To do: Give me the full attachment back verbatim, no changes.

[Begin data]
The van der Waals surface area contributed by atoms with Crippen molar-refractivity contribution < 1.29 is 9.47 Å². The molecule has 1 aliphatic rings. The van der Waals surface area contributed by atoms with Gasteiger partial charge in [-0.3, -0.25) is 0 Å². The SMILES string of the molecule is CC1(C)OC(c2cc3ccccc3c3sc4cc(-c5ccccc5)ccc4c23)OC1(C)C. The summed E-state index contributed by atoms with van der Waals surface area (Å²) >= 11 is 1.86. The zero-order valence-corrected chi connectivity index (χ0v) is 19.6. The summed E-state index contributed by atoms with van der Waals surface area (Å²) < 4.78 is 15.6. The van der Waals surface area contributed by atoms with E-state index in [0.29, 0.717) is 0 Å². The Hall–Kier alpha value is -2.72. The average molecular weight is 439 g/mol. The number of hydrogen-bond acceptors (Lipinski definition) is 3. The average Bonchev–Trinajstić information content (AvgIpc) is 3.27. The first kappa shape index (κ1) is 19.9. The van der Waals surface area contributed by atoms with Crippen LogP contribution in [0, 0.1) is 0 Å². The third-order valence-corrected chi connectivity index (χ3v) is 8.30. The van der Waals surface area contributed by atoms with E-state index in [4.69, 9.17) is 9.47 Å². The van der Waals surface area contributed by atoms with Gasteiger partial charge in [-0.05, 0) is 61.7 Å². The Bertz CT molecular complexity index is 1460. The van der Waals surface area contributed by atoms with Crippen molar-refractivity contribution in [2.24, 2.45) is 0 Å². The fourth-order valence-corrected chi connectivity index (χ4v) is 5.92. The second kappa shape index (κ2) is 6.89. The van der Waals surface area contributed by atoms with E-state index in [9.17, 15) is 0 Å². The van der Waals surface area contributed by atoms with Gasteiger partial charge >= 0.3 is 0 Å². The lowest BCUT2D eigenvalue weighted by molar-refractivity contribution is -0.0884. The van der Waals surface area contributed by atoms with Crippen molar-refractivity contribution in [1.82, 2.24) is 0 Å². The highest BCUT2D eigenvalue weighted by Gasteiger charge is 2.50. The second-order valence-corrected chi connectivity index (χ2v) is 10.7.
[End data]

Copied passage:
The van der Waals surface area contributed by atoms with Crippen molar-refractivity contribution < 1.29 is 9.47 Å². The molecule has 1 aliphatic rings. The van der Waals surface area contributed by atoms with Gasteiger partial charge in [-0.3, -0.25) is 0 Å². The SMILES string of the molecule is CC1(C)OC(c2cc3ccccc3c3sc4cc(-c5ccccc5)ccc4c23)OC1(C)C. The summed E-state index contributed by atoms with van der Waals surface area (Å²) >= 11 is 1.86. The zero-order valence-corrected chi connectivity index (χ0v) is 19.6. The summed E-state index contributed by atoms with van der Waals surface area (Å²) < 4.78 is 15.6. The van der Waals surface area contributed by atoms with E-state index in [0.29, 0.717) is 0 Å². The Hall–Kier alpha value is -2.72. The average molecular weight is 439 g/mol. The number of hydrogen-bond acceptors (Lipinski definition) is 3. The average Bonchev–Trinajstić information content (AvgIpc) is 3.27. The first kappa shape index (κ1) is 19.9. The van der Waals surface area contributed by atoms with Crippen LogP contribution in [0, 0.1) is 0 Å². The third-order valence-corrected chi connectivity index (χ3v) is 8.30. The van der Waals surface area contributed by atoms with E-state index in [4.69, 9.17) is 9.47 Å². The van der Waals surface area contributed by atoms with Gasteiger partial charge in [-0.05, 0) is 61.7 Å². The Bertz CT molecular complexity index is 1460. The van der Waals surface area contributed by atoms with Crippen molar-refractivity contribution in [2.24, 2.45) is 0 Å². The fourth-order valence-corrected chi connectivity index (χ4v) is 5.92. The second kappa shape index (κ2) is 6.89. The van der Waals surface area contributed by atoms with E-state index in [9.17, 15) is 0 Å². The van der Waals surface area contributed by atoms with Gasteiger partial charge >= 0.3 is 0 Å². The lowest BCUT2D eigenvalue weighted by molar-refractivity contribution is -0.0884. The van der Waals surface area contributed by atoms with Crippen molar-refractivity contribution in [1.82, 2.24) is 0 Å². The highest BCUT2D eigenvalue weighted by Gasteiger charge is 2.50. The second-order valence-corrected chi connectivity index (χ2v) is 10.7.